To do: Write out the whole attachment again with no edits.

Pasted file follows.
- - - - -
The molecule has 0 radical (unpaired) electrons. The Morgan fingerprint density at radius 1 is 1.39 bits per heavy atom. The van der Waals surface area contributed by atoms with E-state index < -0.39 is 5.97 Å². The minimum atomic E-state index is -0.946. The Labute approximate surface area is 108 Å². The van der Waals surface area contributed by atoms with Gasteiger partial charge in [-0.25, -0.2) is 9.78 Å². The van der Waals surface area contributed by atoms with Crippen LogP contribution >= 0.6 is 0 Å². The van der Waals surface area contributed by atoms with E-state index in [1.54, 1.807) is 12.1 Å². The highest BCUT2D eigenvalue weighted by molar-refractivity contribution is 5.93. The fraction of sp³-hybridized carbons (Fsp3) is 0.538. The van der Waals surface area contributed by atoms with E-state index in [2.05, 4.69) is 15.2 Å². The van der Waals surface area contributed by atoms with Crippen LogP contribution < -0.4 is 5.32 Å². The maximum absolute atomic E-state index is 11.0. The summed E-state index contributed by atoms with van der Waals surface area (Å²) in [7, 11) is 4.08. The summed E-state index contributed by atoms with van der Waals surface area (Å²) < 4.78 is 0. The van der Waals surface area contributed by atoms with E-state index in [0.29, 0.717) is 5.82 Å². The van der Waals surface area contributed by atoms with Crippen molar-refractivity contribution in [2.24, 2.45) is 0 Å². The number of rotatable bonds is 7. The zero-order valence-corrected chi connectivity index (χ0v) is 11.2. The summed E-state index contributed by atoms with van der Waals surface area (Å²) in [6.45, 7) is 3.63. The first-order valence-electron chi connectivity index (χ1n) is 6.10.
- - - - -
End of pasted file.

The molecule has 0 radical (unpaired) electrons. The Morgan fingerprint density at radius 1 is 1.39 bits per heavy atom. The van der Waals surface area contributed by atoms with E-state index < -0.39 is 5.97 Å². The minimum atomic E-state index is -0.946. The Labute approximate surface area is 108 Å². The van der Waals surface area contributed by atoms with Gasteiger partial charge in [-0.25, -0.2) is 9.78 Å². The van der Waals surface area contributed by atoms with Crippen LogP contribution >= 0.6 is 0 Å². The van der Waals surface area contributed by atoms with E-state index in [1.54, 1.807) is 12.1 Å². The highest BCUT2D eigenvalue weighted by molar-refractivity contribution is 5.93. The fraction of sp³-hybridized carbons (Fsp3) is 0.538. The van der Waals surface area contributed by atoms with E-state index in [2.05, 4.69) is 15.2 Å². The van der Waals surface area contributed by atoms with Crippen LogP contribution < -0.4 is 5.32 Å². The maximum absolute atomic E-state index is 11.0. The summed E-state index contributed by atoms with van der Waals surface area (Å²) in [7, 11) is 4.08. The summed E-state index contributed by atoms with van der Waals surface area (Å²) < 4.78 is 0. The van der Waals surface area contributed by atoms with E-state index in [0.29, 0.717) is 5.82 Å². The van der Waals surface area contributed by atoms with Crippen molar-refractivity contribution in [2.24, 2.45) is 0 Å². The number of rotatable bonds is 7. The zero-order valence-corrected chi connectivity index (χ0v) is 11.2. The summed E-state index contributed by atoms with van der Waals surface area (Å²) in [6.45, 7) is 3.63. The first-order valence-electron chi connectivity index (χ1n) is 6.10.